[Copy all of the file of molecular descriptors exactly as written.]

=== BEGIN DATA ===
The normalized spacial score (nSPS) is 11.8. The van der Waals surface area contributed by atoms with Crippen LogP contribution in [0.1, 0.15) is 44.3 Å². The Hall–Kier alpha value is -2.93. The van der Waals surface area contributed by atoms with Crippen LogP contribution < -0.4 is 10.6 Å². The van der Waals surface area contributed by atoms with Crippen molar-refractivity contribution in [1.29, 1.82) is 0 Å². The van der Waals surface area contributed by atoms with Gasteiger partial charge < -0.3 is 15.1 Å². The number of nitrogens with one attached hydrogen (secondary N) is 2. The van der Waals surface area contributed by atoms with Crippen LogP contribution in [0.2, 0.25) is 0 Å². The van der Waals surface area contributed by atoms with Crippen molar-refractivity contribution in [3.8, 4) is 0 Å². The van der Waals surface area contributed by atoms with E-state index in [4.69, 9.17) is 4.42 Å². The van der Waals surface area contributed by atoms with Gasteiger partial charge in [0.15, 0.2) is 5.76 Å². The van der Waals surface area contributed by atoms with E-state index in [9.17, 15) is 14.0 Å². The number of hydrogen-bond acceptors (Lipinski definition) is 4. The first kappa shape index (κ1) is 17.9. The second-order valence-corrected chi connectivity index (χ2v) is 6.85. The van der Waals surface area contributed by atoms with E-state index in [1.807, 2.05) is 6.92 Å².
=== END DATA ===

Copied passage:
The normalized spacial score (nSPS) is 11.8. The van der Waals surface area contributed by atoms with Crippen LogP contribution in [0.1, 0.15) is 44.3 Å². The Hall–Kier alpha value is -2.93. The van der Waals surface area contributed by atoms with Crippen LogP contribution < -0.4 is 10.6 Å². The van der Waals surface area contributed by atoms with Crippen molar-refractivity contribution in [1.29, 1.82) is 0 Å². The van der Waals surface area contributed by atoms with Gasteiger partial charge < -0.3 is 15.1 Å². The number of nitrogens with one attached hydrogen (secondary N) is 2. The van der Waals surface area contributed by atoms with Crippen LogP contribution in [0.2, 0.25) is 0 Å². The van der Waals surface area contributed by atoms with Crippen molar-refractivity contribution in [3.8, 4) is 0 Å². The van der Waals surface area contributed by atoms with E-state index in [4.69, 9.17) is 4.42 Å². The van der Waals surface area contributed by atoms with Gasteiger partial charge in [0.15, 0.2) is 5.76 Å². The van der Waals surface area contributed by atoms with E-state index in [9.17, 15) is 14.0 Å². The number of hydrogen-bond acceptors (Lipinski definition) is 4. The first kappa shape index (κ1) is 17.9. The second-order valence-corrected chi connectivity index (χ2v) is 6.85. The van der Waals surface area contributed by atoms with E-state index in [1.807, 2.05) is 6.92 Å².